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The Life of David; Or, The History of The Man After God�s Own Heart

Library of Alexandria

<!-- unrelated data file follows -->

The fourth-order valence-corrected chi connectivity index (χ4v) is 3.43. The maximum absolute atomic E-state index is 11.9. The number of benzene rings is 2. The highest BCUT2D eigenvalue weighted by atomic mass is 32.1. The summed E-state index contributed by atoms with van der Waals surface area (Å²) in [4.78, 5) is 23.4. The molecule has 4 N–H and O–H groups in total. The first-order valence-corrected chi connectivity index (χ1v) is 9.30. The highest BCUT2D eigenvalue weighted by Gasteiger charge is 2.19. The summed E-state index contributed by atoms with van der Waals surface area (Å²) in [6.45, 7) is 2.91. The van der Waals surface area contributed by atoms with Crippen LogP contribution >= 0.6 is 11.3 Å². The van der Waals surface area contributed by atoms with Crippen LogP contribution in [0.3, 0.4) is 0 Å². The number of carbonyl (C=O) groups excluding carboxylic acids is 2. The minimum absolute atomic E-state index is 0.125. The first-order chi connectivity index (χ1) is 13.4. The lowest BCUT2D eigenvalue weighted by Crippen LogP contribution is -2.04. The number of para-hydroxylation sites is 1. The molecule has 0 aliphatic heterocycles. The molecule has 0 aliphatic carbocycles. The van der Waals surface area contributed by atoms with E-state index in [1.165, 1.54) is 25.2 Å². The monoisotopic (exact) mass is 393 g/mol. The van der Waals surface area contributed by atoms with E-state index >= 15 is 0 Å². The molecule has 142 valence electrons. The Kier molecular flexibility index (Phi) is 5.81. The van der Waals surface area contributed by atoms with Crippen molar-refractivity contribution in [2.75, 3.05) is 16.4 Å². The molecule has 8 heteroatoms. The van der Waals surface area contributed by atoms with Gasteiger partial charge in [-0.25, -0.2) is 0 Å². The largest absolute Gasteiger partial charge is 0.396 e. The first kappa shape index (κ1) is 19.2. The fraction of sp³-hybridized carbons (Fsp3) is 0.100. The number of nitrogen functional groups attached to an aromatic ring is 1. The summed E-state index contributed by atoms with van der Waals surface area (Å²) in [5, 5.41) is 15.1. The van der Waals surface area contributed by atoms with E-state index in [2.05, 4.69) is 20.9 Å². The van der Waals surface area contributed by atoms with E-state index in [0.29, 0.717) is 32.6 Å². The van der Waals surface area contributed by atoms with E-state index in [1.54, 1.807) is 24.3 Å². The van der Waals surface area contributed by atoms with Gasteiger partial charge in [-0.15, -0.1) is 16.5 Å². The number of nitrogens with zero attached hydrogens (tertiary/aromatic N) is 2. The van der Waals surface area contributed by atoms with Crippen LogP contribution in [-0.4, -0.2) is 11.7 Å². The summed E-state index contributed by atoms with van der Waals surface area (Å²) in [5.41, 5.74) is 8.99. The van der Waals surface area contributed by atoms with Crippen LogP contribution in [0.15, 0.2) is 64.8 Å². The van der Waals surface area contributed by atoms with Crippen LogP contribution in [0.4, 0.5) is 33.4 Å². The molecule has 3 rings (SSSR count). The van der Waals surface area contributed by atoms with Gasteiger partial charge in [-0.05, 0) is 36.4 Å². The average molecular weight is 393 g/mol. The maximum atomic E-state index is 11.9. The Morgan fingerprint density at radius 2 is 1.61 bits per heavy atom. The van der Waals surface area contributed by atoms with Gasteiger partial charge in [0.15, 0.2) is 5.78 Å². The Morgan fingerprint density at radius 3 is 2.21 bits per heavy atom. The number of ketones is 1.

To the REV. SAM. CHANDLER, D.D. F.R. and A. SS. To whom, Sir, could the republication of this little history with more propriety be addressed, than to a gentleman to whom it is under such considerable obligations? When it first appeared, it was honoured with your notice in an especial manner; and is not a little benefited by your labours. You, Sir, with a careful hand noted its errors; and what has stood the test of your strictures is certainly established with additional authority. Whatever might be the motives which influenced so vigorous an exertion of your learned and critical powers—powers so universally acknowledged and respected, the author of this piece will not now inquire: it is sufficient to him, that they operated to the extending the knowledge of his tract, among that class of readers who stood most in need of the information it furnished; and he is persuaded you will with pleasure hear his assurances, that the work owes no small share of what approbation it may have gained, to your elaborate review of it. Several worthy pious persons having candidly declared in private conversation, (and unknowingly to the author himself) that the perusal of your book really strengthened the facts advanced in the history. For this, therefore, he considers you as entitled to his thanks; and that his acknowledgments might be as public as the obligation, no method of conveyance seemed more proper, than to prefix them to this new Edition of The History of the Man after God’s own Heart. He scorns, Sir, to follow the practice of Dedicators in common, who, from venal motives, surfeit their patrons with fulsome adulation: he will not, therefore, call the blushes into your countenance, by expressing his private sentiments of your learned Review of this Historical Sketch, farther than by one observation; which is, that had you been totally unknown in the republic of letters before, your apology for the death of Uriah would alone have raised your literary fame beyond the power of envious detraction. However, not to offend your modesty, he desists from farther encomiums; but with a wish that you may long live to enjoy the reputation acquired by so laudable a performance, he concludes with subscribing himself